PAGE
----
Creating and Configuring a Network Load Balancer in AWS

1.75 hours
  • 5 Learning Objectives

About this Hands-on Lab

In the learning activity, the student will use what they have learned about Network Load Balancers to deploy and configure a simple web application with traffic load balanced between two web servers. The student will walk through preparing the AWS environment for the Network Load Balancer (configuring subnets, network ACL, and EC2 instances). When the preparation is complete, the student will create and configure a Network Load Balancer. After configuration of the load balancer, the student will work from the CLI to run a small test on the load balancer and view the results in the CloudWatch *Monitoring* metrics.

Learning Objectives

Successfully complete this lab by achieving the following learning objectives:

Create and Configure a Subnet
  • From the AWS Management Console, navigate to the VPC Management Console
  • Select Subnets
  • You will see one subnet already created. To create a second subnet, click Create subnet
  • Select the VPC provided
  • Name the subnet Public B
  • Select the us-east-1b Availability Zone
  • Enter a CIDR block which will not overlap with the CIDR block of the existing subnet
  • Create the Public B subnet
  • Navigate to the route table for the new Public B subnet
  • Update the routes on the route table to have a route for 0.0.0.0/0 pointing to the internet gateway of the VPC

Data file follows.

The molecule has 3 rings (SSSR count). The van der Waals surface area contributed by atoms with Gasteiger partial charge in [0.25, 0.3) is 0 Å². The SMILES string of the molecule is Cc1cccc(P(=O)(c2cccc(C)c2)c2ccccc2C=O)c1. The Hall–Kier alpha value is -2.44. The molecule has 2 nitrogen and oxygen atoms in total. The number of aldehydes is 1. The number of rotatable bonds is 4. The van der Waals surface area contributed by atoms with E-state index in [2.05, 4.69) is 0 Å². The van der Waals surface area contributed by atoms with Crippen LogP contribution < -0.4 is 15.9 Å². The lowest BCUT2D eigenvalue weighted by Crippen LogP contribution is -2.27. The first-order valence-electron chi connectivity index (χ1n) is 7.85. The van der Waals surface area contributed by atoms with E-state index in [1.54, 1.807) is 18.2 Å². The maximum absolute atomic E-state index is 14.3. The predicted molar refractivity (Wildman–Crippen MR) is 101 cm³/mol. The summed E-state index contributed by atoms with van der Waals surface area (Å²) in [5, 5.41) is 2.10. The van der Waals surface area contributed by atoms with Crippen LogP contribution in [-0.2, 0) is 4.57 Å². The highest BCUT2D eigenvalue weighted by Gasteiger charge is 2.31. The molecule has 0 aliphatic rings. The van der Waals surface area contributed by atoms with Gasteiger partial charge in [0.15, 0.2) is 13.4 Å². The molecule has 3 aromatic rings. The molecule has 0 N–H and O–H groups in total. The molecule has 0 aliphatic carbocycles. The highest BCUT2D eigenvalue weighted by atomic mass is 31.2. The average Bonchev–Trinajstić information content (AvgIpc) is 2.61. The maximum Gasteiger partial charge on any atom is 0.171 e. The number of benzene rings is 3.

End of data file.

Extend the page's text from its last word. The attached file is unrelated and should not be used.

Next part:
• Update the explicit subnet associations to use the new Public B subnet
Edit the Network ACL
  • Select Subnets
  • Select the Public B subnet
  • Under the Network ACL tab, click on the network ACL link
  • Edit the inbound rules to permit only ports 80, 443, 22, and 1024 through 65535
  • Click Save changes
Create EC2 Instances
  • Navigate to the EC2 Management Console

  • Click on Instances

  • Click on Launch instances

  • Configure a new instance called Web-A with the following values:

    • AMI: Amazon Linux 2
    • Instance Type: t2.micro
    • Subnet: us-east-1a
    • Auto-assign Public IP: Enable
    • User data: use the Web-A script provided with the lab
    • Volume Size: 8 GB
    • Security Group: use the provided security group (not the default security group)
  • Configure a new instance called Web-B with the following values:

    • AMI: Amazon Linux 2
    • Instance Type: t2.micro
    • Subnet: us-east-1b
    • Auto-assign Public IP: Enable
    • User data: use the Web-B script provided with the lab
    • Volume Size: 8 GB
    • Security Group: use the provided security group (not the default security group)
Create and Configure a Network Load Balancer
  • Click on Load Balancers

  • Click Create Load Balancer

  • Select the Network Load Balancer option and, in the Basic Configuration section, set the following values:

    • Load Balancer name: NLB4LAB
    • Scheme: internet-facing
  • In the Network mapping section, use the provided VPC and select both us-east-1a and us-east-1b

  • In the Listeners and routing section, click Create target group